As the Astros teeter back and forth along the line of respectability, fans have freely shared their thoughts and opinions.
“No, they suck!”
Safe to say, there is not an overwhelming consensus on how the fans feel about the Astros’ performance thus far nor are they able to accurately anticipate where this club could possibly be further along in the season.
And as the club rolls into June and July, we should get a better idea of what Jeff Luhnow’s options are and how he sees the long-term development of the Houston Astros. But, as of May 14th, he’s not giving out any substantial hints. We’ve heard scuttlebutt and generic media morsels that were spoon-fed to us by the papa-papa-paparazzi. He’s not saying anything any other GM isn’t saying at this time – “we’re going to review all of our options and determine what is the best for our club…”
While we are unable to accurately predict what he’ll do in the long-term, we can, however, watch how he plays his cards and make determinations on what type of philosophies he espouses in regards to our Astros. There are two key players that I think we must keep an eye on – Jonathan Singleton and June’s first overall selection.
Singleton is one of the youngest players in AA. …and he’s absolutely crushing the ball right now. Singleton is leading the Hooks in homeruns, he’s batting over .300 and he’s showing a lot more plate discipline than he’s ever shown. He’s leading the Hooks in walks.
In every sense of the word, Jonathan Singleton was just born this way.
Jeff Luhnow has to make a decision.
He has to ask himself: what the hell am I going to do with Jonathan Singleton.
Singleton is forcing Luhnow’s hand and something has got to give. Jeff Luhnow is either going to have to let Singleton stew in AA citing his age or throw caution to the wind and promote him to Oklahoma City. There’s a valid argument for each decision and I don’t think there is a definite right or wrong – but it might give us a little insight into how Jeff Luhnow plans to operate the club.
If Luhnow decides to keep Singleton at AA, it will be because he is in absolutely no rush to get him to Houston. Luhnow could absolutely slowplay Jonathan Singleton to the majors. This could mean that Singleton remains in Corpus Christi until the end of the season, advances to Oklahoma City for the 2013 campaign and is Houston’s opening day starter at first base in 2014.
However, if Luhnow promotes Singleton to AAA sometimes this year, it might mean that Luhnow expects Singleton to take over for Carlos Lee as the starting first baseman in 2013.
With that being said, with trades in high gear and noisy rumors being irresponsibly thrown about as if we are living in Grand Central Station, there is not a clear-cut immediate replacement for Carlos Lee after the deadline. If Carlos is traded, we might see Matt Downs or Brett Wallace take over first base for the remainder of the season. However, Wallace is playing third in Oklahoma City and Matt Downs isn’t necessarily regarded as an every day player. Is it completely out of the realm of possibility that Jeff Luhnow could trade Carlos Lee at the trade deadline and promote Jonathan Singleton to Houston a month and a half shy of his 21st birthday?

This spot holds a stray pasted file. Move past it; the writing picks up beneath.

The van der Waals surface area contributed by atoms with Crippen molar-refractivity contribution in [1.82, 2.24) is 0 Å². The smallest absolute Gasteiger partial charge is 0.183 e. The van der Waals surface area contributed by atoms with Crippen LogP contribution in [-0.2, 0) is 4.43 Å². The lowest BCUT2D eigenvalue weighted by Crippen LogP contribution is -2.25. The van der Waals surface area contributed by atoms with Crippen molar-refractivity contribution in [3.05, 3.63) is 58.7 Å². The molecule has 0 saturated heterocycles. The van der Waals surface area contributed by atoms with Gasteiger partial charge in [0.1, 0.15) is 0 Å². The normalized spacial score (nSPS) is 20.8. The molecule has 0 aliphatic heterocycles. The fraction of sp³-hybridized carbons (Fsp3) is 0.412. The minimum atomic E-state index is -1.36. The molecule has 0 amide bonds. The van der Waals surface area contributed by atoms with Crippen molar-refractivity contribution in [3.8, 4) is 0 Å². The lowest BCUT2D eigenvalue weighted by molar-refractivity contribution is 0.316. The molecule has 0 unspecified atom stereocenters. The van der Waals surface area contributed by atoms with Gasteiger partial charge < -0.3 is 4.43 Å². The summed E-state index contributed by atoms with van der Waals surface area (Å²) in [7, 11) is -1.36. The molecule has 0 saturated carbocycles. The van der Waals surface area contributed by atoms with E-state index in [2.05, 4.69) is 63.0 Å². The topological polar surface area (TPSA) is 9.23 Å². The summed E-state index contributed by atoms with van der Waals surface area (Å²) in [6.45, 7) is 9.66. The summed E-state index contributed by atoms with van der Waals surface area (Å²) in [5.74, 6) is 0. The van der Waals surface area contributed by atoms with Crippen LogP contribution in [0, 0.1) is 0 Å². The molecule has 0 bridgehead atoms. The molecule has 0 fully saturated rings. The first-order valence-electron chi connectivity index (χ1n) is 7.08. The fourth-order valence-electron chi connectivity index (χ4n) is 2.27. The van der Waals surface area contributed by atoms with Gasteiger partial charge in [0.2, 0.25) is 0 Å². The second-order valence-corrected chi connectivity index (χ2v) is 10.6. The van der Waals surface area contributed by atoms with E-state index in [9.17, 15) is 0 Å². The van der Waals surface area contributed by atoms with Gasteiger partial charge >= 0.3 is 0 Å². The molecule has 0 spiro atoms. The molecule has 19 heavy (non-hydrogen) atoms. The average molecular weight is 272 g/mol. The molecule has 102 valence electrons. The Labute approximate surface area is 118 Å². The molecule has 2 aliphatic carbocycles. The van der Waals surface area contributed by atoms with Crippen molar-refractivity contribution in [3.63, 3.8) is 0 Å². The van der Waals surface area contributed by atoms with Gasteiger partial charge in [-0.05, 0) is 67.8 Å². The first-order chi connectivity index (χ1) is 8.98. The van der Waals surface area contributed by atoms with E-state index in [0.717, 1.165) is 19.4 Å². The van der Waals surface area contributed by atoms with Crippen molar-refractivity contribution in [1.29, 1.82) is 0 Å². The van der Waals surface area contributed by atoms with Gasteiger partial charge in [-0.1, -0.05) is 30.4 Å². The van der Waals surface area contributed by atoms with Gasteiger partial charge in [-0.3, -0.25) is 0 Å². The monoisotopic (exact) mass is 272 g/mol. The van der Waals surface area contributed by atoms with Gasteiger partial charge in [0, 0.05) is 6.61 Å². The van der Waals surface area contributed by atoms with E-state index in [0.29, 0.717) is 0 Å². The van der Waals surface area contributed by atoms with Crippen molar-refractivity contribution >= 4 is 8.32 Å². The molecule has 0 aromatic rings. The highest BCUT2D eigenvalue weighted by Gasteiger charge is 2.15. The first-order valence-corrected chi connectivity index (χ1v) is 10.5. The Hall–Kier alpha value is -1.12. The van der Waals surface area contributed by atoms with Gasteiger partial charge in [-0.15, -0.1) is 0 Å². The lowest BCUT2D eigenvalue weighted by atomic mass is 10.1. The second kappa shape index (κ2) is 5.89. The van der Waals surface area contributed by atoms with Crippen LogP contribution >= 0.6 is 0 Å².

Number One Overall Draft Pick
As of now, we don’t know what path Jeff Luhnow is going to take – but once he is revealed, we’re going to learn a lot about Luhnow’s strategy for rebuilding the Astros.
If Jeff Luhnow selects Mark Appel or Mike Zunino, we can be sure that Luhnow feels the Astros need as much help at the major league level as soon as possible. Appel and Zunino could likely be drafted in June and see the major leagues as quickly as next year. Both could likely start their professional careers in Corpus Christi. Appel, from Stanford, is a front-of-the-end rotation type who could anchor a pitching staff for the next 10-15 years. Zunino, a junior, is a catcher out of the University of Florida and is one of the more polished prospects to come out of the rule four draft in the last few years.
Selecting Appel or Zunino would be a slam-dunk. These guys are known quantities. These two have a better chance of being productive major league players than any other two players in the draft.
However, neither has the ceiling of Buck Buxton.
Buck has tools for days and projects higher than Appel or Zunino. However, Buxton is going to require time. He isn’t as polished as Bryce Harper was out of high school and would likely take at least three years before he is major league ready.
Buck is not nearly as advanced as Appel or Zunino. …and there is a possibility that Buck may never pan out. Jeff Luhnow has to play a love game, play a love game, does Jeff Luhnow want love or does he want fame? The Astros can draft Buck and perhaps he falls flat on his face – that’s a risk Jeff Luhnow will have to consider.
Taking Buxton first and passing on Appel or Zunino would go a long way in showing that the Astros aren’t necessarily concerned with “who can get to the majors quicker” but rather “who will make a bigger impact for the Houston Astros five years down the road rather than two.”
In my opinion, there isn’t a wrong way to handle each of these situations.
Although, Luhnow has a limited background as a general manager, he has shown in the Cardinals organization that drafting and player development is his forte.
In a way, I think how Luhnow handles the draft will gives us a small indication of how he will handle Singleton. If the Astros select Buxton, we can assume that he plans on slowplaying Singleton to the majors and doesn’t see a reason to rush prospects to the major leagues. If he selects Appel or Zunino, we can assume that Luhnow feels a sense of urgency to win now and pass on high risk/high reward opportunities.
It will be an interesting few weeks for the Astros organization and we should get a better idea of how Jeff Luhnow plans to operate.
But, as of right now, we simply can’t read his p-p-p-poker face p-p-poker face.